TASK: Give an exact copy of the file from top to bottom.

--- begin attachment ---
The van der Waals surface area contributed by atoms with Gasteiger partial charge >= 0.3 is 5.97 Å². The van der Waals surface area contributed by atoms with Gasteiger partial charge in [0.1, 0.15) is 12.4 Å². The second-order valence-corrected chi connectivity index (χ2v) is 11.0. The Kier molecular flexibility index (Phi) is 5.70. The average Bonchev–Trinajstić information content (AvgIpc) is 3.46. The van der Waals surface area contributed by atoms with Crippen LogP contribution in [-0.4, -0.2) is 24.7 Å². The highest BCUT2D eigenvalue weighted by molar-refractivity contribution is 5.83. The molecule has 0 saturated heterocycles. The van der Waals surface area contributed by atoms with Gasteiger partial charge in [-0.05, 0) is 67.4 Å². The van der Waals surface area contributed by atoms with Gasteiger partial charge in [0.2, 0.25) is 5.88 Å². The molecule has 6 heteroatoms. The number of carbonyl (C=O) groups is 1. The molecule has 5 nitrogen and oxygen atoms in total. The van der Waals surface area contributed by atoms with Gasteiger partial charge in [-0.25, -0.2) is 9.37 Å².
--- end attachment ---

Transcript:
The van der Waals surface area contributed by atoms with Gasteiger partial charge >= 0.3 is 5.97 Å². The van der Waals surface area contributed by atoms with Gasteiger partial charge in [0.1, 0.15) is 12.4 Å². The second-order valence-corrected chi connectivity index (χ2v) is 11.0. The Kier molecular flexibility index (Phi) is 5.70. The average Bonchev–Trinajstić information content (AvgIpc) is 3.46. The van der Waals surface area contributed by atoms with Crippen LogP contribution in [-0.4, -0.2) is 24.7 Å². The highest BCUT2D eigenvalue weighted by molar-refractivity contribution is 5.83. The molecule has 0 saturated heterocycles. The van der Waals surface area contributed by atoms with Gasteiger partial charge in [-0.05, 0) is 67.4 Å². The van der Waals surface area contributed by atoms with Gasteiger partial charge in [0.2, 0.25) is 5.88 Å². The molecule has 6 heteroatoms. The number of carbonyl (C=O) groups is 1. The molecule has 5 nitrogen and oxygen atoms in total. The van der Waals surface area contributed by atoms with Gasteiger partial charge in [-0.25, -0.2) is 9.37 Å².